Making this Real: Airbnb’s CHRO Becomes Chief Employee Experience Officer
Airbnb has redefined the role of HR to include facilities, food, and collaborative technologies because they realize that it’s all part of the holistic employee experience. Each component is intentionally designed to reflect the values that both employees and Airbnb share. You can read more about Airbnb’s focus on the employee experience here.
Principle 2: ‘Nudge’ behavior change, don’t force it.
When trying to change employee behaviors, a traditional big bang approach will undoubtedly fail. There is abundant evidence against one-size-fits-all approaches to behavior change, but because we look at the wrong ‘success’ metrics such as, in Learning & Development, who attended a course, we often revert to training programs as the favored intervention. Unfortunately, people learn and retain very little through information transfer — we learn by doing. Research suggests that only 10% of learning happens through formal classroom training — and 70% of learning happens on-the-job.
Smaller, thoughtful interventions trump peanut butter approaches to behavior change for a long list of reasons supported by experts across psychology, economics, education, and neuroscience. Starting small also minimizes the threat response we feel when someone tries to force us to make big changes quickly— to our brain, change is pain. As an HR practitioner, it’s important to apply ‘nudge theory’ — the use of nonintrusive interventions that alters people’s behavior in a predictable way — when driving behavior change. If you think the solution to average leadership is to develop content and gather employees for a day-long training, think harder. A smaller, more targeted nudge might have twice the impact for half the cost.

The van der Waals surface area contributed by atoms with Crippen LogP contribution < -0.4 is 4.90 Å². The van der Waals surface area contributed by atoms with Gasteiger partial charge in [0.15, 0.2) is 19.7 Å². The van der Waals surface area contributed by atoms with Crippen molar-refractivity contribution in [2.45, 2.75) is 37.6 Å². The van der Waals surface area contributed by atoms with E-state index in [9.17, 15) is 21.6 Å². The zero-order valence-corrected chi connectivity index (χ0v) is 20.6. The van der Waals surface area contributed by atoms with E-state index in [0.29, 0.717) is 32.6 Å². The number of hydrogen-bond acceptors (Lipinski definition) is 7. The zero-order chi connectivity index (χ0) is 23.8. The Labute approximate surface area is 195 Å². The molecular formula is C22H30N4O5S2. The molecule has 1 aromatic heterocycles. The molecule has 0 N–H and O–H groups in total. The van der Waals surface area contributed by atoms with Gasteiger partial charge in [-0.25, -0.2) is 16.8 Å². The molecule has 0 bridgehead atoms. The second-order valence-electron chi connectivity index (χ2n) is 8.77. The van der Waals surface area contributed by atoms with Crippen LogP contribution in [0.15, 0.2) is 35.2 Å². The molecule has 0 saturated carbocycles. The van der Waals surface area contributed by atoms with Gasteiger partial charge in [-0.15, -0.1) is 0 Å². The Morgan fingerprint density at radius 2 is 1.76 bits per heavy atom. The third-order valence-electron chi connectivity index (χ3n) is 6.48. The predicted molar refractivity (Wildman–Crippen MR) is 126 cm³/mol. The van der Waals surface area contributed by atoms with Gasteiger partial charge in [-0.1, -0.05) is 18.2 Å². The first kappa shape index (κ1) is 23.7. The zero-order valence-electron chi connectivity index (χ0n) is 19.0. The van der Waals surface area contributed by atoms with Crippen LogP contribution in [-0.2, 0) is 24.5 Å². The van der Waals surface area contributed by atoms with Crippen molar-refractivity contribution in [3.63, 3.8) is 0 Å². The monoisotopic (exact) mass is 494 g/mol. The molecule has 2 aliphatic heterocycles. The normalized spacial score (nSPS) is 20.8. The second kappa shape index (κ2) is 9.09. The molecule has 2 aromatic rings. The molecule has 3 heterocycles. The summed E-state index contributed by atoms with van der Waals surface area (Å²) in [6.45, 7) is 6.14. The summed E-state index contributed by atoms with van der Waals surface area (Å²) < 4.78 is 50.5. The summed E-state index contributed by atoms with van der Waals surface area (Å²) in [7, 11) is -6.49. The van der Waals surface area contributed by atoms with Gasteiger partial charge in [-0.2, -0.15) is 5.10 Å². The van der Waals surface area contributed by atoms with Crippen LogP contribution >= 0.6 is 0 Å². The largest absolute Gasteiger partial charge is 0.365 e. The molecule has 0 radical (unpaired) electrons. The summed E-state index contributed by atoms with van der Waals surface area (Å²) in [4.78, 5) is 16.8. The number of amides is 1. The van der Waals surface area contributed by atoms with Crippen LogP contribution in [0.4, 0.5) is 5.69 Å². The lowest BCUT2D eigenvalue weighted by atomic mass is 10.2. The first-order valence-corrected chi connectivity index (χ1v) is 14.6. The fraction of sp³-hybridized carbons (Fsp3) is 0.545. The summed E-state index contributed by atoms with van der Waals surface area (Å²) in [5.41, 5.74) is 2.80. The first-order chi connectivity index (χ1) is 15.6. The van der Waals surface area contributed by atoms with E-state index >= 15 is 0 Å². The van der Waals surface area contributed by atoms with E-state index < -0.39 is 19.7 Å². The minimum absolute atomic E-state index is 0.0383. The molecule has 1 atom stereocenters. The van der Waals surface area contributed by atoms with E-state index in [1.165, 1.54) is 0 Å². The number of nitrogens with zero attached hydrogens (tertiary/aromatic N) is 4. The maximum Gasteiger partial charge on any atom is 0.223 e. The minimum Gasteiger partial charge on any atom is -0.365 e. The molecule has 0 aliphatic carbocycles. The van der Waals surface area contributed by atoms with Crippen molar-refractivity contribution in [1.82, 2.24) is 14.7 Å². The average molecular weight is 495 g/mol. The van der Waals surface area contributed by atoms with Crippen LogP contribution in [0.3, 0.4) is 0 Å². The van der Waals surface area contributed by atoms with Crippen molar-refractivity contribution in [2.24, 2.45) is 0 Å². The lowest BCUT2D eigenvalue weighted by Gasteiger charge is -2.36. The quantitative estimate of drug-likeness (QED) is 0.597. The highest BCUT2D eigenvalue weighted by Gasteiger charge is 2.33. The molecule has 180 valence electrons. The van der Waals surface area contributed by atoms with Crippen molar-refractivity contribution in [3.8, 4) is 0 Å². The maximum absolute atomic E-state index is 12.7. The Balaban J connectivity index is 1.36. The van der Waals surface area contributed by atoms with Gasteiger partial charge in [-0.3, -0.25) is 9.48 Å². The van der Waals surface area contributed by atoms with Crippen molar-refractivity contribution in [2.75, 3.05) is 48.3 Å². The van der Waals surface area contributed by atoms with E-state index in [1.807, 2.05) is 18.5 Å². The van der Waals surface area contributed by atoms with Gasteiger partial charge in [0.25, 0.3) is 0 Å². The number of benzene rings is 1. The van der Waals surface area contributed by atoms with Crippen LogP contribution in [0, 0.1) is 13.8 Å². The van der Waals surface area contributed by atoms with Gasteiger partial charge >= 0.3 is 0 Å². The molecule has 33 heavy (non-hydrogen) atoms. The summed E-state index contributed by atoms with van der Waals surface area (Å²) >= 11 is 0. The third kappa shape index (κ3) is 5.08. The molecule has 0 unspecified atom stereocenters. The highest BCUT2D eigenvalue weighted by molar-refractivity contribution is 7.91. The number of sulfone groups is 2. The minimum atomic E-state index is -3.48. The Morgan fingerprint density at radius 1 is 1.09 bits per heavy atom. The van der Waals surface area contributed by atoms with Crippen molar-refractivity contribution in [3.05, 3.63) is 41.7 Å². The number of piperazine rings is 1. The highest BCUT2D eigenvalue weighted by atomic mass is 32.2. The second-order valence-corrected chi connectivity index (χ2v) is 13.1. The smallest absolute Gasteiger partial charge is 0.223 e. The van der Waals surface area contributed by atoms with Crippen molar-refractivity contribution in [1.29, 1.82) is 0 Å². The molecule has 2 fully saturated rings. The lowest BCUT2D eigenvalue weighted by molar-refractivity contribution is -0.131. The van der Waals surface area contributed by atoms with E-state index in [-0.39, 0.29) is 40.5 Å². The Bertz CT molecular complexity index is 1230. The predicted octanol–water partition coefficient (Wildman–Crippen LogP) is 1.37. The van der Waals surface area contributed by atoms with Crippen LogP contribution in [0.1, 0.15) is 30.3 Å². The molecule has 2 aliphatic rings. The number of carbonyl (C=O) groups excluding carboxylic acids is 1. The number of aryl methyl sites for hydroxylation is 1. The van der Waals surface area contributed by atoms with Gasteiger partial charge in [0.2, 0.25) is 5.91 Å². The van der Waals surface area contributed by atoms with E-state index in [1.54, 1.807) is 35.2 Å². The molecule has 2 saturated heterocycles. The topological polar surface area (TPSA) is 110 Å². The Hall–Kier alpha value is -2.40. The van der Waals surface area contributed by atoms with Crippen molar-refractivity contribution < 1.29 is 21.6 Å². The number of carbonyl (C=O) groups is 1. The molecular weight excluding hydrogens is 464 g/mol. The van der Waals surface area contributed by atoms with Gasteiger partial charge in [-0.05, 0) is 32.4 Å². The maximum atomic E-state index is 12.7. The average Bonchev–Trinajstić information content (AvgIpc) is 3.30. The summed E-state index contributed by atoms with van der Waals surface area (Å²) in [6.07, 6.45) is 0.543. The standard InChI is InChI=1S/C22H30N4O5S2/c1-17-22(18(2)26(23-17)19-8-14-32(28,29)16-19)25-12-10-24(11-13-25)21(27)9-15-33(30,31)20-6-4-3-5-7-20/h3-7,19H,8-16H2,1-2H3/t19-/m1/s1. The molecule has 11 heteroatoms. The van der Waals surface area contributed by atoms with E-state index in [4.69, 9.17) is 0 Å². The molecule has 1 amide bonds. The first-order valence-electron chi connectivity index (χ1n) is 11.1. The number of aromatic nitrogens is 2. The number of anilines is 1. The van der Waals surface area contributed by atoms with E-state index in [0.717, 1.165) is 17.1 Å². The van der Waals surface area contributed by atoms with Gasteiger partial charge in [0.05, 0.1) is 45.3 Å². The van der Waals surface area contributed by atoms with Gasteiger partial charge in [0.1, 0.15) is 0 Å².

Making this Real: Encouraging Conversations
Deloitte is currently undergoing a multiyear journey to revamp their performance management processes. Because they know that frequent conversations between managers and employees are one of the best performance management tools (much more valuable and real-time than an annual performance review), they ‘nudge’ employees by sending a short weekly email reminder: “Did you have a check-in conversation with your team leader this week?” You can read more about Deloitte’s revised performance management processes and this ‘nudge’ here.